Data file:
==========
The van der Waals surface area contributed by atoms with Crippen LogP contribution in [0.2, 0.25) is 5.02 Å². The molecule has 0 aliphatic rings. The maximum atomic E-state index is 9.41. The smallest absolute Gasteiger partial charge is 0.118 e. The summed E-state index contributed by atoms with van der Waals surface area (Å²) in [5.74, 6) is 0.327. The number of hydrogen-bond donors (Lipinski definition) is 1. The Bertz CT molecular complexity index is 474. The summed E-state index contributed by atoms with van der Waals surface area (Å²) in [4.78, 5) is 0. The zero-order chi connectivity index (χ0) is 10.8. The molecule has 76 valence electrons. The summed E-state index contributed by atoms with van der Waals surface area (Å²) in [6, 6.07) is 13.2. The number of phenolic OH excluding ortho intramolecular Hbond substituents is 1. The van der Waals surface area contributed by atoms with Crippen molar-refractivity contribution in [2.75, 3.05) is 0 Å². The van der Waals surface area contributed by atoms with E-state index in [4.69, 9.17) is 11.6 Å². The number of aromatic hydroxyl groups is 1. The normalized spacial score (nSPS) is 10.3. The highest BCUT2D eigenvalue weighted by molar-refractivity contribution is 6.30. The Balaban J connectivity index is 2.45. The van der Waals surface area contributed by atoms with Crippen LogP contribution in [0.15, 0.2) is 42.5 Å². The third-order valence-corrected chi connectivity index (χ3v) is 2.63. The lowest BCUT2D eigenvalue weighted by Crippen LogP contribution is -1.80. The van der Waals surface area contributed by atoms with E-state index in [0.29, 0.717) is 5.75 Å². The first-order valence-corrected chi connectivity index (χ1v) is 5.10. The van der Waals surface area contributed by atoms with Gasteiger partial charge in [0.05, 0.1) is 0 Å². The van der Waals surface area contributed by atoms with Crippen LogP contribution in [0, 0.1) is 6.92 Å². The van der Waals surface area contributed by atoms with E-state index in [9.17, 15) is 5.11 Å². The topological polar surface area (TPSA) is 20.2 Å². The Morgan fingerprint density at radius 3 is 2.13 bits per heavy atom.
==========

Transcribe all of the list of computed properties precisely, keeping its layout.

The van der Waals surface area contributed by atoms with Crippen LogP contribution in [0.2, 0.25) is 5.02 Å². The molecule has 0 aliphatic rings. The maximum atomic E-state index is 9.41. The smallest absolute Gasteiger partial charge is 0.118 e. The summed E-state index contributed by atoms with van der Waals surface area (Å²) in [5.74, 6) is 0.327. The number of hydrogen-bond donors (Lipinski definition) is 1. The Bertz CT molecular complexity index is 474. The summed E-state index contributed by atoms with van der Waals surface area (Å²) in [4.78, 5) is 0. The zero-order chi connectivity index (χ0) is 10.8. The molecule has 76 valence electrons. The summed E-state index contributed by atoms with van der Waals surface area (Å²) in [6, 6.07) is 13.2. The number of phenolic OH excluding ortho intramolecular Hbond substituents is 1. The van der Waals surface area contributed by atoms with Crippen molar-refractivity contribution in [2.75, 3.05) is 0 Å². The van der Waals surface area contributed by atoms with E-state index in [4.69, 9.17) is 11.6 Å². The number of aromatic hydroxyl groups is 1. The normalized spacial score (nSPS) is 10.3. The highest BCUT2D eigenvalue weighted by molar-refractivity contribution is 6.30. The Balaban J connectivity index is 2.45. The van der Waals surface area contributed by atoms with Crippen LogP contribution in [0.15, 0.2) is 42.5 Å². The third-order valence-corrected chi connectivity index (χ3v) is 2.63. The lowest BCUT2D eigenvalue weighted by Crippen LogP contribution is -1.80. The van der Waals surface area contributed by atoms with E-state index in [0.29, 0.717) is 5.75 Å². The first-order valence-corrected chi connectivity index (χ1v) is 5.10. The van der Waals surface area contributed by atoms with Gasteiger partial charge in [0.05, 0.1) is 0 Å². The van der Waals surface area contributed by atoms with Crippen LogP contribution in [0, 0.1) is 6.92 Å². The van der Waals surface area contributed by atoms with E-state index in [9.17, 15) is 5.11 Å². The topological polar surface area (TPSA) is 20.2 Å². The Morgan fingerprint density at radius 3 is 2.13 bits per heavy atom.